Political

Biden delivers remarks on Tulsa Race Massacre after meeting with survivors

Official White House Photo by Adam Schultz

(TULSA, Okla.) — President Joe Biden is in Tulsa, Oklahoma to mark the centennial of the 1921 Tulsa Race Massacre, becoming the first sitting president to visit the historic Greenwood neighborhood to talk about the deadly racial attack.

Biden first toured the Greenwood Cultural Center and privately met with survivors ahead of remarks in which he announced new actions his administration is taking to narrow the racial wealth gap between Black and white Americans.

Biden was introduced by Lauren Usher, a descendent of a Tulsa Race Massacre victim. The living survivors — aged 101 to 107 — looked on for his speech.

“You are the three known remaining survivors of a story seen in the mirror dimly. But no longer. Now, your story will be known in full view,” Biden began.

He acknowledged that the history of the attack has been whitewashed and overlooked in the past 100 years — made evident by the fact, he said, that he is the first president to visit Greenwood.

“Just because history is silent, it doesn’t mean it did not take place. And while darkness can hide much, it erases nothing,” he said. “Some injustices are so heinous, so horrific, so grievous, they can’t be buried no matter how hard people try. And so it is here — only with truth — can come healing and justice.”

During the earlier tour, Biden engaged in some back-and-forth with the museum’s coordinator, saying at one point, “It wasn’t a riot, it was a massacre.”

Secretary of Housing and Urban Development Marcia Fudge, domestic policy adviser Susan Rice and senior adviser Cedric Richmond, joined Biden for his meeting with the three living members of the Greenwood community who survived the massacre: Viola “Mother” Fletcher, Hughes “Uncle Red” Van Ellis and Lessie “Mother Randle” Benningfield Randle.

All three testified before Congress last month, calling for reparations. Last year, they filed a lawsuit against the city of Tulsa and others demanding compensation for what they called the ongoing “public nuisance” inflicted on them and other families for decades following the attack.

Biden’s remarks will “shine a light” on the tragedy 100 years later, White House deputy press secretary Karine Jean-Pierre told reporters on Air Force One en route to Tulsa.

“Frankly, he plans to discuss his shared sense of frustration and pain that justice has been denied to these families for so long,” she said.

She continued, “He will explain that we need to know our history from the original sin of slavery through the Tulsa Race Massacre to racial discrimination in housing in order to build common ground, to truly repair and rebuild.”

On the evening May 31, 1921, and into the following day, a mob or armed, white men descended on the all-Black Greenwood neighborhood in Tulsa, destroying 35 blocks of the neighborhood known as “Black Wall Street.”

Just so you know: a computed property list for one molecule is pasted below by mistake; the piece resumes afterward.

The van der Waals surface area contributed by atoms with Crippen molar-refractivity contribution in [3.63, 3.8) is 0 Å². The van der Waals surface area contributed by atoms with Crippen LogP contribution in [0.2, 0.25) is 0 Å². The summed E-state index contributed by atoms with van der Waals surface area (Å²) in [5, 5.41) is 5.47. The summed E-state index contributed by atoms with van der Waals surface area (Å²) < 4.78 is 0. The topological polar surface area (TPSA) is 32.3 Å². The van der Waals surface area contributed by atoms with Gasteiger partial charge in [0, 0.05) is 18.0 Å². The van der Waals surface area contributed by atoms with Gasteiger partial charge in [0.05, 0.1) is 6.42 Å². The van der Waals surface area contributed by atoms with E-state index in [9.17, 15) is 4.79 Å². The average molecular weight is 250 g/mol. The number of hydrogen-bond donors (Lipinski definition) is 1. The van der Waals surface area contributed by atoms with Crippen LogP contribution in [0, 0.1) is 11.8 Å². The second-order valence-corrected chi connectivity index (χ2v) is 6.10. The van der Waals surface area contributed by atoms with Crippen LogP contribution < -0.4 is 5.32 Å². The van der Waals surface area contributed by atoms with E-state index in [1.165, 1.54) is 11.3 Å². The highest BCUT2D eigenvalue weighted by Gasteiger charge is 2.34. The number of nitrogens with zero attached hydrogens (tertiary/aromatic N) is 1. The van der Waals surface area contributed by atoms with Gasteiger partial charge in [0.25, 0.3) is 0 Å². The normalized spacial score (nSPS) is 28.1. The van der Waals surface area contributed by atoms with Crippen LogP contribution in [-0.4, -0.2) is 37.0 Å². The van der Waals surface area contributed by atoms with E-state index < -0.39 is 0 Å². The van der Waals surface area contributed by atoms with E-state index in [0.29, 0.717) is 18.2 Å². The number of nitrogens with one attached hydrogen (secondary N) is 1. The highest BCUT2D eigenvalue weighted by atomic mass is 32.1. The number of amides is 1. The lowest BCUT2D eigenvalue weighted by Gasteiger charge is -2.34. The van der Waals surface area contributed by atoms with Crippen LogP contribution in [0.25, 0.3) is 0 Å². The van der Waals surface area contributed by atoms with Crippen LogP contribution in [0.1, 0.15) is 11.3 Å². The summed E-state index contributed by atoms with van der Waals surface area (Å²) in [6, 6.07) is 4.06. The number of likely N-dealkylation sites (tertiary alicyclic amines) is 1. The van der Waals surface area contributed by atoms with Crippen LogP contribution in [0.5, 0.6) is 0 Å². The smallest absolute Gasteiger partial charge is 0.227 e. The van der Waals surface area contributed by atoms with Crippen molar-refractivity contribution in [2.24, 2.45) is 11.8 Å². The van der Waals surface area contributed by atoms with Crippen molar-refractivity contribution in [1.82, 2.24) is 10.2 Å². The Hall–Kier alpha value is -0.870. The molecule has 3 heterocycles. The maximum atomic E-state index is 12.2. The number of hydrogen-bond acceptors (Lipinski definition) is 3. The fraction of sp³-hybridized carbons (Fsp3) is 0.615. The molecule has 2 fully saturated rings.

With members of law enforcement of government employees working against Black residents, the state of Oklahoma recorded only 36 deaths, but a 2001 commission reported the number killed was as high as 300. The commission found an estimated $1.8 million in damages — renewing calls for reparations — which would come out to more than $25 million in 2021. As many as 10,000 residents were displaced or put in internment camps after the massacre was painted as a “riot” to prevent Black businesses from collecting on insurance claims.

Upon deplaning Tuesday, Biden took photos with several local officials, including Republican Gov. Kevin Stitt, Tulsa Mayor G.T. Bynum and leaders from several Tribal Nations.

The president is slated to propose a broader agenda to address racial inequities beyond Tulsa in his remarks — starting with atoning for the federal government.

New steps the administration wants to take include directing more federal contracts to small and minority-owned businesses, expanding access to homeownership and launching infrastructure-programs intended to repair neighborhoods like Greenwood.

But the NAACP and other civil rights groups are criticizing Biden for not including steps to reduce student loan debt — one of the biggest obstacles preventing Black Americans from accumulating wealth, advocates say.

“Student loan debt continues to suppress the economic prosperity of Black Americans across the nation,” Derrick Johnson, the NAACP president, said in a statement. “You cannot begin to address the racial wealth gap without addressing the student loan debt crisis.”

Asked by ABC News White House correspondent Karen Travers about the omission on Tuesday, Jean-Pierre pivoted from the question by talking about the president’s proposal to invest in historically Black colleges and universities as part of his American Families Plan.

“These institutions are critical to helping underrepresented students move to the top of the income ladder,” she said. “President Biden is calling for a historic investment in affordability through subsidized tuition and expanding institutional — and grants.”

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